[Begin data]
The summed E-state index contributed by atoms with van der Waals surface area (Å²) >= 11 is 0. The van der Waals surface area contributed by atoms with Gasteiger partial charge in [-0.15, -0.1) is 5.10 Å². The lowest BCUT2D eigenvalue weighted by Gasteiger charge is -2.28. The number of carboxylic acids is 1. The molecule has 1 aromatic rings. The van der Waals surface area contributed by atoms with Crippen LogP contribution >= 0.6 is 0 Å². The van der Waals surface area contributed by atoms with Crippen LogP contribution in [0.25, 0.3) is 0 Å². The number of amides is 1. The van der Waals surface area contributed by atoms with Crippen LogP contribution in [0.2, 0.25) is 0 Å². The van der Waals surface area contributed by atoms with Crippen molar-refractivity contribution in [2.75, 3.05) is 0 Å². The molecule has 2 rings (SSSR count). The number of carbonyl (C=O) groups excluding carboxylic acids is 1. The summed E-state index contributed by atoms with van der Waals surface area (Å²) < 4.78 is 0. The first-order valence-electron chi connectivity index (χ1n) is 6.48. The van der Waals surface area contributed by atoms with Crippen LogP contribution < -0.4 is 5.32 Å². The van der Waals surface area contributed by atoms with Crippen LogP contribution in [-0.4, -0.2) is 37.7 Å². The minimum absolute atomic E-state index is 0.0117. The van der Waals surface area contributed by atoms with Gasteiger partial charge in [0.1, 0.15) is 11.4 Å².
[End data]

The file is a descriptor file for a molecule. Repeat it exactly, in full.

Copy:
The summed E-state index contributed by atoms with van der Waals surface area (Å²) >= 11 is 0. The van der Waals surface area contributed by atoms with Gasteiger partial charge in [-0.15, -0.1) is 5.10 Å². The lowest BCUT2D eigenvalue weighted by Gasteiger charge is -2.28. The number of carboxylic acids is 1. The molecule has 1 aromatic rings. The van der Waals surface area contributed by atoms with Crippen LogP contribution >= 0.6 is 0 Å². The van der Waals surface area contributed by atoms with Crippen LogP contribution in [0.25, 0.3) is 0 Å². The number of amides is 1. The van der Waals surface area contributed by atoms with Crippen LogP contribution in [0.2, 0.25) is 0 Å². The van der Waals surface area contributed by atoms with Crippen molar-refractivity contribution in [2.75, 3.05) is 0 Å². The molecule has 2 rings (SSSR count). The number of carbonyl (C=O) groups excluding carboxylic acids is 1. The summed E-state index contributed by atoms with van der Waals surface area (Å²) < 4.78 is 0. The first-order valence-electron chi connectivity index (χ1n) is 6.48. The van der Waals surface area contributed by atoms with Crippen LogP contribution < -0.4 is 5.32 Å². The van der Waals surface area contributed by atoms with Crippen LogP contribution in [-0.4, -0.2) is 37.7 Å². The minimum absolute atomic E-state index is 0.0117. The van der Waals surface area contributed by atoms with Gasteiger partial charge in [0.1, 0.15) is 11.4 Å².